law-scire-facias | reviving dormant judgment | dormancy of judgments
Section 34.001 of the Texas Civil Practice and Remedies Code, which governs preservation and dormancy of
judgments, provides, in pertinent part,
(a) If a writ of execution is not issued within 10 years after the rendition of a judgment of a court of record or a
justice court, the judgment is dormant and execution may not be issued on the judgment unless it is revived.
(b) If a writ of execution is issued within 10 years after rendition of a judgment but a second writ is not issued
within 10 years after issuance of the first writ, the judgment becomes dormant. A second writ may be issued at any
time within 10 years after issuance of the first writ.
. . . .
Tex. Civ. Prac. & Rem. Code Ann. § 34.001 (Vernon Supp. 2009).
Under section 34.001, a judgment creditor may renew a judgment and keep the judgment alive “indefinitely by
having a writ of execution issued within ten years of the previous writ.” Cadle Co. v. Fahoum, No. 2-06-459-CV,
2008 WL 754992, at *2 (Tex. App.—Fort Worth Mar. 20, 2008, no pet.) (mem. op.); see also Zummo v. Cotham,
155 S.W.2d 600, 601 (Tex. 1941) (stating, under predecessor version of statute, that judgment creditor has simple
and inexpensive way to “prolong the life of the judgment indefinitely by merely having execution timely issued”).
Once a judgment becomes dormant, the “dormant judgment may be revived by scire facias or by an action of debt
brought not later than the second anniversary of the date that the judgment becomes dormant.” Tex. Civ. Prac. &
Rem. Code Ann. § 31.006 (Vernon 2008). The effect of section 31.006 is to provide a twelve year residual
limitations period for final judgments. Burnett-Dunham v. Spurgin, 245 S.W.3d 14, 17 (Tex. App.—Dallas 2007, pet.
denied); Longhurst v. Clark, No. 01-07-00226-CV, 2008 WL 3876175, at *2 (Tex. App.—Houston [1st Dist.] Aug.
21, 2008, no pet.) (mem. op.).
In determining whether to issue a writ of scire facias to revive a dormant judgment, a trial court considers the date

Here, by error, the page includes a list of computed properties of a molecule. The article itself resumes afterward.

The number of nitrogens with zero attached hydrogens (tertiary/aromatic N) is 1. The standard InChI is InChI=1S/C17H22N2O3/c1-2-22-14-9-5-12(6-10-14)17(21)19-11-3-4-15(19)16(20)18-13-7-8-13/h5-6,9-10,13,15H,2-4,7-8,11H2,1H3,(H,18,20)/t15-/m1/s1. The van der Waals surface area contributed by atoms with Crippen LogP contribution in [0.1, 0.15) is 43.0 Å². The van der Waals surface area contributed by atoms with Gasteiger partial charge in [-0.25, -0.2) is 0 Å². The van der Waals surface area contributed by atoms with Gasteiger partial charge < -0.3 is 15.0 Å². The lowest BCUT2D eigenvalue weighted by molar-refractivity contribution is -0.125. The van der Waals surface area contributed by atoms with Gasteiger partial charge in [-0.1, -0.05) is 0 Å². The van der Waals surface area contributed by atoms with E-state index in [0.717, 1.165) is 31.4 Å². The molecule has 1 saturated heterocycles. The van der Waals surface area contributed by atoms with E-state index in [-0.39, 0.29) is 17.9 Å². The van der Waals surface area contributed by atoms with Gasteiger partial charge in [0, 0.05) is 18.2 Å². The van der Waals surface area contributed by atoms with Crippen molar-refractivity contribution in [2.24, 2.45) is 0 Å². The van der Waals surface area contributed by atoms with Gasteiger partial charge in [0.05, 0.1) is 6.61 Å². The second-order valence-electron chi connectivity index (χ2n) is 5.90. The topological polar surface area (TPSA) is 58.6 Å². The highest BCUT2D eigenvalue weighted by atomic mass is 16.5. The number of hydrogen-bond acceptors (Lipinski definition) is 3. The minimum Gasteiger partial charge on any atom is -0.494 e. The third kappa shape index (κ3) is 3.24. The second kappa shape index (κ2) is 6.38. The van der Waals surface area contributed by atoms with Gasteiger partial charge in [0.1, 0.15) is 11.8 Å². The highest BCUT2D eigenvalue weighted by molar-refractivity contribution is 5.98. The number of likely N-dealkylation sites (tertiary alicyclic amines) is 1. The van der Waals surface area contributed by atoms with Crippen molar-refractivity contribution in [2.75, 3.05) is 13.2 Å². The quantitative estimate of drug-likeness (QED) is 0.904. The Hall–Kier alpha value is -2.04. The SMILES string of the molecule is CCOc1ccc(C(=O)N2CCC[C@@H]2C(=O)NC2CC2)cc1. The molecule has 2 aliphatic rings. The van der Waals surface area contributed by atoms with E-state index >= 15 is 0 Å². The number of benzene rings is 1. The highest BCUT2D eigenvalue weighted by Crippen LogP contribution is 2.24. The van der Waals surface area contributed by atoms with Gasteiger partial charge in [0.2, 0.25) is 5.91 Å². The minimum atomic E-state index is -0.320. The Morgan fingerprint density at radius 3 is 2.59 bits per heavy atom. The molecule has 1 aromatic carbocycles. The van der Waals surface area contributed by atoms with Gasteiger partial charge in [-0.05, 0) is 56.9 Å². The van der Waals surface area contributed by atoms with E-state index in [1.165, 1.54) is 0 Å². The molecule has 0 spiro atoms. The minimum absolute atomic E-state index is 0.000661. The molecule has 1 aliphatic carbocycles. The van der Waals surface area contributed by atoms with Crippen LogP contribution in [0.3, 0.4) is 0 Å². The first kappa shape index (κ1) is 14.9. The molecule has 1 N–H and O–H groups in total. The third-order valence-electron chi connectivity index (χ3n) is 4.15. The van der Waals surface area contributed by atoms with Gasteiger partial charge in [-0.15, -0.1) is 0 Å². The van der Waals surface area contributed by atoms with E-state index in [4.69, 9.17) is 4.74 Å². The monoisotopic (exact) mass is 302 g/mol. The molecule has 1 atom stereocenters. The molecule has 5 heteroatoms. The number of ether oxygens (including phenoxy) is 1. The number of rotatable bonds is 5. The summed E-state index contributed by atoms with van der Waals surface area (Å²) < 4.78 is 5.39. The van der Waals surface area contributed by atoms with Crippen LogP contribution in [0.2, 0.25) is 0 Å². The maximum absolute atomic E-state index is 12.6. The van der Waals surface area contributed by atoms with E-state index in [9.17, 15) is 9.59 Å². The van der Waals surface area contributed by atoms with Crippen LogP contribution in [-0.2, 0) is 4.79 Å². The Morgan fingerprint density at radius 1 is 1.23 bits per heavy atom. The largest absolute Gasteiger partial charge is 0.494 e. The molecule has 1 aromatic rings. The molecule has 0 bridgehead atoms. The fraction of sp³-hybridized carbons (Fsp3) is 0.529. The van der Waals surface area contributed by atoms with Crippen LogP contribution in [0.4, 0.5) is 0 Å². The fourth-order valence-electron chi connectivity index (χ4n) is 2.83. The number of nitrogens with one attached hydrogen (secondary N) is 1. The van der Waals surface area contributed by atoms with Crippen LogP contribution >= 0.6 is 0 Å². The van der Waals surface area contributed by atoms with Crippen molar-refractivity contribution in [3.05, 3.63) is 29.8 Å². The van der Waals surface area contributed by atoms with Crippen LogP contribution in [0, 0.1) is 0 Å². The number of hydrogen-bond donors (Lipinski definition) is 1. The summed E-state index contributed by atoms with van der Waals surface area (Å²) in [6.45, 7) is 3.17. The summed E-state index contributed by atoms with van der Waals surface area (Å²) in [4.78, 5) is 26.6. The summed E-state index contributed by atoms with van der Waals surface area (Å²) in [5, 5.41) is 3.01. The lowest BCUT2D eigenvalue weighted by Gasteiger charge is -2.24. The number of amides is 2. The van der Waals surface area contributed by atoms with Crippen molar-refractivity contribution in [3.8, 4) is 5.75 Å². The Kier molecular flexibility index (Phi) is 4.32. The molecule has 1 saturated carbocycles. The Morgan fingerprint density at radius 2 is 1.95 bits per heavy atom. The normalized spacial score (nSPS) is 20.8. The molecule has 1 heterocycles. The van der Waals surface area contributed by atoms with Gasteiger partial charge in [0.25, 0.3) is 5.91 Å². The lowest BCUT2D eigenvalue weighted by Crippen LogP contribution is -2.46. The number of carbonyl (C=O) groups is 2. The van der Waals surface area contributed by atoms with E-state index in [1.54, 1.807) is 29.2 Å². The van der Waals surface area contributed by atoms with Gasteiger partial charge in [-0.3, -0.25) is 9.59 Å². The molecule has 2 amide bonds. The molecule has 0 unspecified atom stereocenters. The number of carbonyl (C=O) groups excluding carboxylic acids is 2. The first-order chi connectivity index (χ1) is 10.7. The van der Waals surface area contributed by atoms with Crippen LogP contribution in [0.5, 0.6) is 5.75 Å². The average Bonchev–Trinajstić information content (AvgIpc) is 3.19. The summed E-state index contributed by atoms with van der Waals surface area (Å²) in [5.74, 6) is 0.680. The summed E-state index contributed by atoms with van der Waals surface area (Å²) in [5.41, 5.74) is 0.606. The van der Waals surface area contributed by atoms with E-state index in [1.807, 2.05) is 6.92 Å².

of the judgment, evidence of any writs of execution issued on the judgment, and the date of the motion to revive
the judgment scire facias. See Thomas v. Poonen, No. 05-00-01233-CV, 2001 WL 755638, at *2 (Tex. App.—
Dallas July 6, 2001, no pet.) (not designated for publication); see also Trad v. Colonial Coins, Inc., No. 14-02-
00172-CV, 2003 WL 124680, at *2 (Tex. App.—Houston [14th Dist.] Jan. 16, 2003, no pet.) (mem. op.) (stating that
because appellant timely filed motion for scire facias, the judgment “should be revived,” and indicating that revival
of judgment is not discretionary if statutory requirements to revive dormant judgment are satisfied). A scire facias
proceeding is a non-evidentiary hearing for which there is no need for findings of fact and conclusions of law.
Thomas, 2001 WL 755638, at *3.
The Cadle Co as assignee of Amex v. Rollings, (Tex.App.- Houston [1st Dist.] Feb. 25, 2010)(Jenning)
(scire facias, revival of dormant judgment) We reverse the order of the trial court and render judgment granting
Cadle’s motion for scire facias, thus reviving the dormant judgment.
REVERSE TC JUDGMENT AND RENDER JUDGMENT: Opinion by Justice Jennings
Before Justices Jennings, Hanks and Bland
01-09-00165-CV The Cadle Company by assignment from American Express Travel Related Services Company
v. Frank A. Rollins, Individually, and D/B/A Lord's Pharmacy
Appeal from 215th District Court of Harris County
Trial Court Judge: Hon. Steven E. Kirkland
The parties agree that the trial court’s judgment became dormant on or about April 27, 2008. Cadle filed its motion
and amended motion for scire facias to revive the dormant judgment on September 29, 2008 and October 17,
2008, well before the second anniversary of the date that the judgment became dormant. See Tex. Civ. Prac. &
Rem. Code Ann. § 31.006. Thus, Cadle satisfied the statutory requirements of section 31.006 to revive the
judgment, and the trial court did not have the discretion to deny Cadle’s timely filed motion for scire facias. We
must reject Rollins’s argument that the use of the word “may” in section 31.006 provided the trial court with the
authority to deny the motion based upon the equitable reasons proffered by him, including his age and his financial
inability to pay the judgment. We conclude that the use of the word “may” in section 31.006 simply refers to the two
ways identified in the statute in which a party may revive a judgment: a scire facias or an action of debt. See id.
Accordingly, we hold that the trial court erred in denying Cadle’s motion for scire facias.
Conclusion We reverse the order of the trial court and render judgment granting Cadle’s motion for scire facias,
thus reviving the dormant judgment.
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